Jeff Anzalone: [00:15:55] Again, it starts with what we’re looking for. And as a father of two teenagers, a more conservative person, I don’t want something really risky. So I’m not going to go now. So, for instance, about three years ago, I had a local investor that was building a surge entertainment park, which at that time was new. Drew Brees is an investor, you know, being from Louisiana. So, of course, Drew can lose some money. But, you know, that’s not that big of a deal. But Jeff does. It’s a bigger deal. So, again, having my goals, I knew that, you know. Yeah, that was a potential for high return. It’s doing very well now, but the risk was also high. So I stay away from investments like that. I want something that, you know, my criteria, that it’s conservative, it’s lower risk, a lower return, but it’s cash flowing, it’s occupied and it has a track record. So I know as soon as day one when I’m investing in it, I’ll start getting a return so that those are the assets that I tend to look for versus the higher risk. New investment, new construction deals.

Dan Kreuger: [00:17:16] So I’m curious, Jeff, with your current, you know, full-time job and your focus on helping, you know, busy high-income professionals like doctors and dentists and people kind of in similar fields as you were doing all of that, what types of deals are you looking at right now? Because you’re still active in your main job. Right. And you’re working with all these other people. So I’m assuming that you don’t have a ton of time to go out there hunting for new opportunities. I’m curious what your focus is right now, what asset class, what areas, what types of things you’re looking for, given where we’re at in the current economic cycle.

Jeff Anzalone: [00:17:58] But typically, the majority of our assets are. Typically, B, C, plus class multifamily, more of a value add an option where I like to invest to where I have a part of the upside to when they sell. I’m pretty excited about the first deal that I did. I think back in twenty seventeen was with Ashcroft. That deal is actually in the process of being sold now. So that’s the first one that I bring home for the cyclone. I’m getting to see how that works and you know, the process. So that’s, that’s, that’s pretty cool to see that and experience that.

Dan Kreuger: [00:18:41] But you might be asking how that one is shaping up now that you’re kind of getting right to the end and you probably know what things would be coming in at as far as IRR and cash and cash is that I’m hoping that was better than your realty shares. Yeah. And it you know, John knows what he’s doing.

Jeff Anzalone: [00:18:58] So thankfully the only change in that one was it went from monthly to quarterly distributions last year. But other, you know, that was because of the pandemic and they wanted to conserve cash. But other than that, it’s pretty much-been spot on to what was expected returns. So I’m going to take those proceeds and then invest them in something else. But they were going to be setting up to where, if you wanted to you know if you wanted to ten thirty-one and to another one of their investments, they were they had that process. You could either do that or, you know, get your money profit and move on yourself. But, you know. I think you know, one of the smartest investors out there in the past has been Warren Buffett, you know, he’s always said how, you know, when there’s blood in the streets, you know what happens? People panic and freak out, but the calm people don’t. And with what happened during the 20, 20 and still kind of happened and now, you know, people have panicked. But then you know, one of the groups that I’ve partnered with, they have invested in hotels in the past. We talked a little bit before the show about about that. And they feel that that is a very good asset class to look at now. And you can actually Google it now. And there are several big-name sites that are talking about it and they’re talking about host hotel stocks.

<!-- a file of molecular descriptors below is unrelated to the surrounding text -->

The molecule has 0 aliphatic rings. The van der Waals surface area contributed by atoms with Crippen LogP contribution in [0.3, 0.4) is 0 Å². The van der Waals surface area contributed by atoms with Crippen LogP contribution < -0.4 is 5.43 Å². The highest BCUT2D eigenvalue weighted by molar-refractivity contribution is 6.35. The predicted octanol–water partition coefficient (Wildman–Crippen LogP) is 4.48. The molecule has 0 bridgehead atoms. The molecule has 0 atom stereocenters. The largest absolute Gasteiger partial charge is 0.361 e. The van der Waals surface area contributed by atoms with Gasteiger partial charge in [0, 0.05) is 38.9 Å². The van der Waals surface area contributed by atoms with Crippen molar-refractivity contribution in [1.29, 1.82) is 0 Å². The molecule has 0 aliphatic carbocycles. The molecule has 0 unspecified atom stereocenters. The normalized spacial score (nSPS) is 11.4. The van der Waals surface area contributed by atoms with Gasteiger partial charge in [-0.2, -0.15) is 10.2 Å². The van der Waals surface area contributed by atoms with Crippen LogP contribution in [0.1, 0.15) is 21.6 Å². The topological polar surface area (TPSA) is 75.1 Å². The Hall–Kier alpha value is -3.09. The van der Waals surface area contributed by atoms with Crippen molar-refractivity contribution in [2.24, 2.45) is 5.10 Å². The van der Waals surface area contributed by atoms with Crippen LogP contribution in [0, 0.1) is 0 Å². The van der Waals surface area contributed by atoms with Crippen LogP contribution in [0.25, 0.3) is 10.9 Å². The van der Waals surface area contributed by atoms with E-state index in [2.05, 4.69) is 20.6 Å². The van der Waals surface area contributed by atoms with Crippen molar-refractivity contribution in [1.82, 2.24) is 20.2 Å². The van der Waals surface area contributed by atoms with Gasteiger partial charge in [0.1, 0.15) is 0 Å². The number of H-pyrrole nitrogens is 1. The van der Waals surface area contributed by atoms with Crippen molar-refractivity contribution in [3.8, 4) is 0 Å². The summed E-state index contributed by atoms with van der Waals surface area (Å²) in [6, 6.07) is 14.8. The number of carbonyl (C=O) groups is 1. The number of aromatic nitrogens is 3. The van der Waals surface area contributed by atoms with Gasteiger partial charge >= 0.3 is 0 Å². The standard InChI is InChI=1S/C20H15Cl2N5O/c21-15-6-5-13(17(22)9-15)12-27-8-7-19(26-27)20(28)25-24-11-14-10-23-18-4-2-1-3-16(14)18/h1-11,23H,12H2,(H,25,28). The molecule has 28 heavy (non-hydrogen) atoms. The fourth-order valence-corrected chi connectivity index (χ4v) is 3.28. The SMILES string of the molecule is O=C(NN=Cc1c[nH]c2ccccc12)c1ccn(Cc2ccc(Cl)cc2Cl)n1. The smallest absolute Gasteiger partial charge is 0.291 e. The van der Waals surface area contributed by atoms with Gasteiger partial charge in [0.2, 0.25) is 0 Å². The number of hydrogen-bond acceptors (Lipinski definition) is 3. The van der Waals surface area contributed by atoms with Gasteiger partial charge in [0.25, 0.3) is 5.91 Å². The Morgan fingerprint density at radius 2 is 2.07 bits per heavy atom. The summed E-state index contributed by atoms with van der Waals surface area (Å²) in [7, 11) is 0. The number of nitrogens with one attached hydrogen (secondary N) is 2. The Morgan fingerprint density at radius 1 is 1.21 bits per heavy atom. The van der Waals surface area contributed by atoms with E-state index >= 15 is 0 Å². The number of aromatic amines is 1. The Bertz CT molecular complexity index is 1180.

Jeff Anzalone: [00:20:38] We just got back from traveling this past weekend. The place that we were staying, the whole area was it was very, very full. You know, it just depends on, I guess, what area in the country that you live in. But think about it. You know, people have been cooped up for a year. They have been itching to get out to travel. You have the government pump pumping in all this money to people. So, you know, people say, hey, you know, let’s go have fun, let’s get out. And the hotel that they own in North Carolina went from 30 to 35 percent occupied for several months to now, it’s close to 90 percent occupied. And they’re seeing that a lot of these big companies that had a string of hotels have lost their tail and they’re trying to get out from under some of these hotels. And they’re seeing some really, really good bargains right now on that. And, you know, these are set up similar to, you know, the investments. You know, there’s a whole period. There are distributions, there’s a profit, you know when they sell still like a five to the seven-year whole time. So it’s very similar to the past, what we’re used to as multifamily passive investors. So really excited about learning more about that and looking to invest in those potentially this year.

Dan Kreuger: [00:22:13] Yeah, I think there’s a lot of pent-up demand to your point. That’s going to be. I know how to put it, there’s just got to go somewhere, wants to travel and everyone’s loaded up with cash that they haven’t been able to go and spend yet. So I think all the travel that didn’t happen in twenty is going to happen as soon as things go back to normal. And that means that you know, that occupancy is going to be high and those rates are going to be going sky high. And I think the nice part about hotels is you can change your rent every single night. If you get some people in there and you underpriced things a little bit, you always have a chance to re-initiate that monthly rent. Whereas unlike, like with an apartment building, you get someone in there on a 12-month lease, find out after the fact that, oh, you probably could have gotten some more money in the hotel business. You can mark that to market basically every single night. So it’s a much more fluid investment in that regard. You can make sure things are priced to a tee at very, very frequent intervals.